Semiconductor stocks also helped boost the tech sector and lift the Nasdaq after TSMC and UMC, the world's two largest contract chip makers, forecast chip demand growing in the coming months amid an improving global economy and rising sales of new PCs and other consumer gadgets.

The Philadelphia semiconductor index surged 3.9 percent.

Intel Corp, the world's dominant chip maker, gained 2.1 percent to $21.33. Broadcom Corp climbed 3.9 percent to $35.22 while Marvell Technology Group surged 6.2 percent to $18.58.

An S&P index of energy companies' stocks gained 2 percent, with the US-listed shares of BP plc up 2.8 percent at $31.54.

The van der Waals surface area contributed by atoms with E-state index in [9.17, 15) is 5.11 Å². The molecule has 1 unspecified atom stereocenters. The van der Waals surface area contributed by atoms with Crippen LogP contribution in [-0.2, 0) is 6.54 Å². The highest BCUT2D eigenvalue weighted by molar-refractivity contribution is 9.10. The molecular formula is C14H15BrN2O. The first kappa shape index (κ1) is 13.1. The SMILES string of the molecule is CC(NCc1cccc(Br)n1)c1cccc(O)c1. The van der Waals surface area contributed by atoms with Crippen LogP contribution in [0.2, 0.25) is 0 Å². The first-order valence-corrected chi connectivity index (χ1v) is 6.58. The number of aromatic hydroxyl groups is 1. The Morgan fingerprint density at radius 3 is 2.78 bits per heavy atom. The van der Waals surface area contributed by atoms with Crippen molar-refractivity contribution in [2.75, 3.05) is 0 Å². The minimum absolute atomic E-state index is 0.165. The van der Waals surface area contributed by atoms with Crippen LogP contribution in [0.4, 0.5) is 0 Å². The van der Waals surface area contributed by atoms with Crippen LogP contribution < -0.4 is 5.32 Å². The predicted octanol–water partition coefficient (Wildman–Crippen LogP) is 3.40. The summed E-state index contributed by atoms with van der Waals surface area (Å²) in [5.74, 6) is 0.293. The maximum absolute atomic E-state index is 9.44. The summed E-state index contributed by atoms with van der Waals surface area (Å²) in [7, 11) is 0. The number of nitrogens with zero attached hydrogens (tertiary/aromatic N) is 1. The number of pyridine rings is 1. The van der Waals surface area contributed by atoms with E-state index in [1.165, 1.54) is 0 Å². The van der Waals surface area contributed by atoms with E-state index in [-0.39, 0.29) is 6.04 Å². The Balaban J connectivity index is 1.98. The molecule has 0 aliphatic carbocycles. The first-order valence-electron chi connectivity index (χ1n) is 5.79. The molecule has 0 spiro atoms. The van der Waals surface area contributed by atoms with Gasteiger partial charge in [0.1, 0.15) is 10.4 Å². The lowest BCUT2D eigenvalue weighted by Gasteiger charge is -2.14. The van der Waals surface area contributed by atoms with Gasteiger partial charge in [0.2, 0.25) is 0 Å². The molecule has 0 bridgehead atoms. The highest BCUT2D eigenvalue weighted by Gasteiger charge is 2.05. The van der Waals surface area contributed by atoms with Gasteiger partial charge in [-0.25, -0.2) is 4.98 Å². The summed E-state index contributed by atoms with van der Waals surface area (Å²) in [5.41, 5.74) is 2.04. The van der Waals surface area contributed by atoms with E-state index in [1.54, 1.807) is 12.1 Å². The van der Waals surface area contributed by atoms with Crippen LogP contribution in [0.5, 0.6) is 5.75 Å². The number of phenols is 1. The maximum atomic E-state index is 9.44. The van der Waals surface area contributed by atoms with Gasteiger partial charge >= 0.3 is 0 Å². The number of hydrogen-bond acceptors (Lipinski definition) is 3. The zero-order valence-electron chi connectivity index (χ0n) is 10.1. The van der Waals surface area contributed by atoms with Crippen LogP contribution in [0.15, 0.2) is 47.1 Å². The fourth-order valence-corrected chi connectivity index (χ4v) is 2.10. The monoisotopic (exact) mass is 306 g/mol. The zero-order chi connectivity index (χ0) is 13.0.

BP America President Lamar McKay said on Tuesday the company soon will have six ships to remove oil siphoned from its ruptured undersea well in the Gulf of Mexico.

The market's positive tone was enhanced by US data showing inflation remained in check.
New York state manufacturing continued to grow in June although employment fell sharply, while in a separate report, US import prices posted their largest drop in nearly a year in May, buttressing views that inflation is tame and interest rates are likely to stay low.

Airline stocks also climbed after Delta Air Lines (DAL.N) and American Airlines parent AMR Corp said second-quarter unit revenue would rise, aided by the improving economy and recovering business traffic.

Delta added 2.2 percent to $13.99 while AMR Corp advanced 2.8 percent to $8.69. The NYSE Arca Airline Index jumped 3.8 percent.

On the downside, US electronics retailer Best Buy Co dropped 6.5 percent to $38.37 after its quarterly profits missed estimates.